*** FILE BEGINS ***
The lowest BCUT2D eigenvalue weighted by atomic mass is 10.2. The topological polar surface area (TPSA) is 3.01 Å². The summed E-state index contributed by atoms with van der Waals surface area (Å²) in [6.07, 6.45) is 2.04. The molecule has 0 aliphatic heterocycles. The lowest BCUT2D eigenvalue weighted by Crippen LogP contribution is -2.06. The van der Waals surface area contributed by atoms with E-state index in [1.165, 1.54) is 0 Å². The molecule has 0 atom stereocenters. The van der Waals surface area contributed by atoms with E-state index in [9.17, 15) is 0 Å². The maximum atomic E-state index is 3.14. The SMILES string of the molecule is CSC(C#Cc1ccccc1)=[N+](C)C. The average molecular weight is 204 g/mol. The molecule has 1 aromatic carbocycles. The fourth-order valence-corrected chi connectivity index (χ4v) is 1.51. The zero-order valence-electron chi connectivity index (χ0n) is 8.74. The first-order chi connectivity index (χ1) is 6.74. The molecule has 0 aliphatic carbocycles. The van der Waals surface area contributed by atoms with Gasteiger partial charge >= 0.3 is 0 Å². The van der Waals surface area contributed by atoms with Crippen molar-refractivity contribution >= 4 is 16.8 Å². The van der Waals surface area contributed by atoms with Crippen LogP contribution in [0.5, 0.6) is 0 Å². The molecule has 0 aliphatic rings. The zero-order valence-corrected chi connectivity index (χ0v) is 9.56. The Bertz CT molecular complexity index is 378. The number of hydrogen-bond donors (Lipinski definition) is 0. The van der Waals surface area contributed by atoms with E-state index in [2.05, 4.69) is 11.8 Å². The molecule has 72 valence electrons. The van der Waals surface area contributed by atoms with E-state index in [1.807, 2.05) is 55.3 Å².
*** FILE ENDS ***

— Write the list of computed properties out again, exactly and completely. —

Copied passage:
The lowest BCUT2D eigenvalue weighted by atomic mass is 10.2. The topological polar surface area (TPSA) is 3.01 Å². The summed E-state index contributed by atoms with van der Waals surface area (Å²) in [6.07, 6.45) is 2.04. The molecule has 0 aliphatic heterocycles. The lowest BCUT2D eigenvalue weighted by Crippen LogP contribution is -2.06. The van der Waals surface area contributed by atoms with E-state index in [1.165, 1.54) is 0 Å². The molecule has 0 atom stereocenters. The van der Waals surface area contributed by atoms with E-state index in [9.17, 15) is 0 Å². The maximum atomic E-state index is 3.14. The SMILES string of the molecule is CSC(C#Cc1ccccc1)=[N+](C)C. The average molecular weight is 204 g/mol. The molecule has 1 aromatic carbocycles. The fourth-order valence-corrected chi connectivity index (χ4v) is 1.51. The zero-order valence-electron chi connectivity index (χ0n) is 8.74. The first-order chi connectivity index (χ1) is 6.74. The molecule has 0 aliphatic carbocycles. The van der Waals surface area contributed by atoms with Gasteiger partial charge >= 0.3 is 0 Å². The van der Waals surface area contributed by atoms with Crippen molar-refractivity contribution >= 4 is 16.8 Å². The van der Waals surface area contributed by atoms with Crippen LogP contribution in [0.5, 0.6) is 0 Å². The molecule has 0 aliphatic rings. The zero-order valence-corrected chi connectivity index (χ0v) is 9.56. The Bertz CT molecular complexity index is 378. The number of hydrogen-bond donors (Lipinski definition) is 0. The van der Waals surface area contributed by atoms with E-state index in [2.05, 4.69) is 11.8 Å². The molecule has 72 valence electrons. The van der Waals surface area contributed by atoms with E-state index in [1.807, 2.05) is 55.3 Å².